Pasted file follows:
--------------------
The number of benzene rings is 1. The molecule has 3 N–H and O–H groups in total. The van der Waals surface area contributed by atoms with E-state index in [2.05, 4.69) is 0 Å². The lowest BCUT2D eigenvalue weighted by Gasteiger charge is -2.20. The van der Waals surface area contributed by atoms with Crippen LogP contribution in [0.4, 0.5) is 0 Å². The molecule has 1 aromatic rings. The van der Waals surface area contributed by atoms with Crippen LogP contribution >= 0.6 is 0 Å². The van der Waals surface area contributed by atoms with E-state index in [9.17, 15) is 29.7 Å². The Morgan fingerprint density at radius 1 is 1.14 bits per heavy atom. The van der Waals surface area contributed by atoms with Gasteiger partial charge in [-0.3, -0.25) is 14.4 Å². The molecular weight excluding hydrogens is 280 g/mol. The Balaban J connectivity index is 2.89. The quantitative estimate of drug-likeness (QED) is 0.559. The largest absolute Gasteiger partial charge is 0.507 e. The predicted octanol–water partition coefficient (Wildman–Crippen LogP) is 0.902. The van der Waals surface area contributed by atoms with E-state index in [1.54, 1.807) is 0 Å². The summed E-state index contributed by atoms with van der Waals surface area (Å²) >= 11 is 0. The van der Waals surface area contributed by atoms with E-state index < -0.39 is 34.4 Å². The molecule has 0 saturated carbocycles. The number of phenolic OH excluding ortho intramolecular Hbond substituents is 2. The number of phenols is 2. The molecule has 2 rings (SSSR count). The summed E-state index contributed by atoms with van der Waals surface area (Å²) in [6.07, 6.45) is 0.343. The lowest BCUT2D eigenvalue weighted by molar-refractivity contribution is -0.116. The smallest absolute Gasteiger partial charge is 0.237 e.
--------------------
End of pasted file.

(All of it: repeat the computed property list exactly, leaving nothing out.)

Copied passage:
The number of benzene rings is 1. The molecule has 3 N–H and O–H groups in total. The van der Waals surface area contributed by atoms with E-state index in [2.05, 4.69) is 0 Å². The lowest BCUT2D eigenvalue weighted by Gasteiger charge is -2.20. The van der Waals surface area contributed by atoms with Crippen LogP contribution in [0.4, 0.5) is 0 Å². The molecule has 1 aromatic rings. The van der Waals surface area contributed by atoms with Crippen LogP contribution >= 0.6 is 0 Å². The van der Waals surface area contributed by atoms with E-state index in [9.17, 15) is 29.7 Å². The Morgan fingerprint density at radius 1 is 1.14 bits per heavy atom. The van der Waals surface area contributed by atoms with Gasteiger partial charge in [-0.3, -0.25) is 14.4 Å². The molecular weight excluding hydrogens is 280 g/mol. The Balaban J connectivity index is 2.89. The quantitative estimate of drug-likeness (QED) is 0.559. The largest absolute Gasteiger partial charge is 0.507 e. The predicted octanol–water partition coefficient (Wildman–Crippen LogP) is 0.902. The van der Waals surface area contributed by atoms with E-state index in [1.54, 1.807) is 0 Å². The summed E-state index contributed by atoms with van der Waals surface area (Å²) >= 11 is 0. The van der Waals surface area contributed by atoms with E-state index < -0.39 is 34.4 Å². The molecule has 0 saturated carbocycles. The number of phenolic OH excluding ortho intramolecular Hbond substituents is 2. The number of phenols is 2. The molecule has 2 rings (SSSR count). The summed E-state index contributed by atoms with van der Waals surface area (Å²) in [6.07, 6.45) is 0.343. The lowest BCUT2D eigenvalue weighted by molar-refractivity contribution is -0.116. The smallest absolute Gasteiger partial charge is 0.237 e.